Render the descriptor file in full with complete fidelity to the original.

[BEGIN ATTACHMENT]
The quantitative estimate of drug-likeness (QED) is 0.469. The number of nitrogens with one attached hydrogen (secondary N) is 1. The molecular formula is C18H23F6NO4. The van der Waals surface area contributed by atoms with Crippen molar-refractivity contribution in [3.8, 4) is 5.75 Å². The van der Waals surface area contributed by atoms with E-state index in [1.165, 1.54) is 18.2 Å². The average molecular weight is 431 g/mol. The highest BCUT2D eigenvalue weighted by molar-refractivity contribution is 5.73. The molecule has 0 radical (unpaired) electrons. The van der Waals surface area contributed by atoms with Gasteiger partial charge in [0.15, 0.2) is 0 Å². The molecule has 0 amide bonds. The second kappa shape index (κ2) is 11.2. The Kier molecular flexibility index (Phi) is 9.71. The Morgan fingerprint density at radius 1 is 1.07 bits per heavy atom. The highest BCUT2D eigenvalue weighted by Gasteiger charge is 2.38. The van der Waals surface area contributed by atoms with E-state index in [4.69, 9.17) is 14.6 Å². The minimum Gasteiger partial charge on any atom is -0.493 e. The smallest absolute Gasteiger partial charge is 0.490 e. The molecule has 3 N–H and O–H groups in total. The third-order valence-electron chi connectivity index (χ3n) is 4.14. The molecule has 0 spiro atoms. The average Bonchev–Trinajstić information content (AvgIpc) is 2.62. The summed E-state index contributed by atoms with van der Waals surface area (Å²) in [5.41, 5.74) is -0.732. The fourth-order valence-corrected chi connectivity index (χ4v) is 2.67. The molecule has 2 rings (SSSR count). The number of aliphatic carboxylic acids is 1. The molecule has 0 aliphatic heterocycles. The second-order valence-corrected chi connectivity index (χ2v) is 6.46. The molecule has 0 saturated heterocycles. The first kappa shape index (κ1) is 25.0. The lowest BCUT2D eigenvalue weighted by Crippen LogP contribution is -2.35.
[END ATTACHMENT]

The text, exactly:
The quantitative estimate of drug-likeness (QED) is 0.469. The number of nitrogens with one attached hydrogen (secondary N) is 1. The molecular formula is C18H23F6NO4. The van der Waals surface area contributed by atoms with Crippen molar-refractivity contribution in [3.8, 4) is 5.75 Å². The van der Waals surface area contributed by atoms with E-state index in [1.165, 1.54) is 18.2 Å². The average molecular weight is 431 g/mol. The highest BCUT2D eigenvalue weighted by molar-refractivity contribution is 5.73. The molecule has 0 radical (unpaired) electrons. The van der Waals surface area contributed by atoms with Gasteiger partial charge in [0.15, 0.2) is 0 Å². The molecule has 0 amide bonds. The second kappa shape index (κ2) is 11.2. The Kier molecular flexibility index (Phi) is 9.71. The Morgan fingerprint density at radius 1 is 1.07 bits per heavy atom. The highest BCUT2D eigenvalue weighted by Gasteiger charge is 2.38. The van der Waals surface area contributed by atoms with E-state index in [4.69, 9.17) is 14.6 Å². The minimum Gasteiger partial charge on any atom is -0.493 e. The smallest absolute Gasteiger partial charge is 0.490 e. The molecule has 3 N–H and O–H groups in total. The third-order valence-electron chi connectivity index (χ3n) is 4.14. The molecule has 0 spiro atoms. The average Bonchev–Trinajstić information content (AvgIpc) is 2.62. The summed E-state index contributed by atoms with van der Waals surface area (Å²) in [5.41, 5.74) is -0.732. The fourth-order valence-corrected chi connectivity index (χ4v) is 2.67. The molecule has 2 rings (SSSR count). The number of aliphatic carboxylic acids is 1. The molecule has 0 aliphatic heterocycles. The second-order valence-corrected chi connectivity index (χ2v) is 6.46. The molecule has 0 saturated heterocycles. The first kappa shape index (κ1) is 25.0. The lowest BCUT2D eigenvalue weighted by Crippen LogP contribution is -2.35.